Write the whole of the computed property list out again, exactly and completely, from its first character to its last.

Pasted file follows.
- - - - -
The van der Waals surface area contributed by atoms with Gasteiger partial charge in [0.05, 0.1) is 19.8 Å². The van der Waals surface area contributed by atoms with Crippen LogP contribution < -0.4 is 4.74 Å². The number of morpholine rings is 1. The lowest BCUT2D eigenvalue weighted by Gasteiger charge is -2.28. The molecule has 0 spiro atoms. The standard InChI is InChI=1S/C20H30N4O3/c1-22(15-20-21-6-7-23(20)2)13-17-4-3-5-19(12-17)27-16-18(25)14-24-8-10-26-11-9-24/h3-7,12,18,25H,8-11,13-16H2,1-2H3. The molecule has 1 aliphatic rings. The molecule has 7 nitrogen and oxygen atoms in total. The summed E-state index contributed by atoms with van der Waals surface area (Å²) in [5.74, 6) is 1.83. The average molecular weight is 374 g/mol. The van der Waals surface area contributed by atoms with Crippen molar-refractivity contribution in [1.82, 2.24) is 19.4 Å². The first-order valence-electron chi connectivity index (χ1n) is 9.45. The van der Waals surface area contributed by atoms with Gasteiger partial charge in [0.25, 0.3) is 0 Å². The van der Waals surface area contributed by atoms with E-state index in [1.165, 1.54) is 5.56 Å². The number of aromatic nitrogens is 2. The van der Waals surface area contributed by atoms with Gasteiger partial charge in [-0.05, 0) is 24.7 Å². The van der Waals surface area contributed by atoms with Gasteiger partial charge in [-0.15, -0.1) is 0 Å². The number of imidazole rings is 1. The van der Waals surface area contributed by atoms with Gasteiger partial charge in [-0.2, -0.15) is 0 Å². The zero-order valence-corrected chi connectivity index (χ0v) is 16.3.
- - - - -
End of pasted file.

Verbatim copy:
The van der Waals surface area contributed by atoms with Gasteiger partial charge in [0.05, 0.1) is 19.8 Å². The van der Waals surface area contributed by atoms with Crippen LogP contribution < -0.4 is 4.74 Å². The number of morpholine rings is 1. The lowest BCUT2D eigenvalue weighted by Gasteiger charge is -2.28. The molecule has 0 spiro atoms. The standard InChI is InChI=1S/C20H30N4O3/c1-22(15-20-21-6-7-23(20)2)13-17-4-3-5-19(12-17)27-16-18(25)14-24-8-10-26-11-9-24/h3-7,12,18,25H,8-11,13-16H2,1-2H3. The molecule has 1 aliphatic rings. The molecule has 7 nitrogen and oxygen atoms in total. The summed E-state index contributed by atoms with van der Waals surface area (Å²) in [5.74, 6) is 1.83. The average molecular weight is 374 g/mol. The van der Waals surface area contributed by atoms with Crippen molar-refractivity contribution in [1.82, 2.24) is 19.4 Å². The first-order valence-electron chi connectivity index (χ1n) is 9.45. The van der Waals surface area contributed by atoms with Gasteiger partial charge in [0.25, 0.3) is 0 Å². The van der Waals surface area contributed by atoms with E-state index in [1.165, 1.54) is 5.56 Å². The number of aromatic nitrogens is 2. The van der Waals surface area contributed by atoms with Gasteiger partial charge in [-0.05, 0) is 24.7 Å². The van der Waals surface area contributed by atoms with Gasteiger partial charge in [-0.15, -0.1) is 0 Å². The number of imidazole rings is 1. The van der Waals surface area contributed by atoms with Gasteiger partial charge in [-0.2, -0.15) is 0 Å². The zero-order valence-corrected chi connectivity index (χ0v) is 16.3.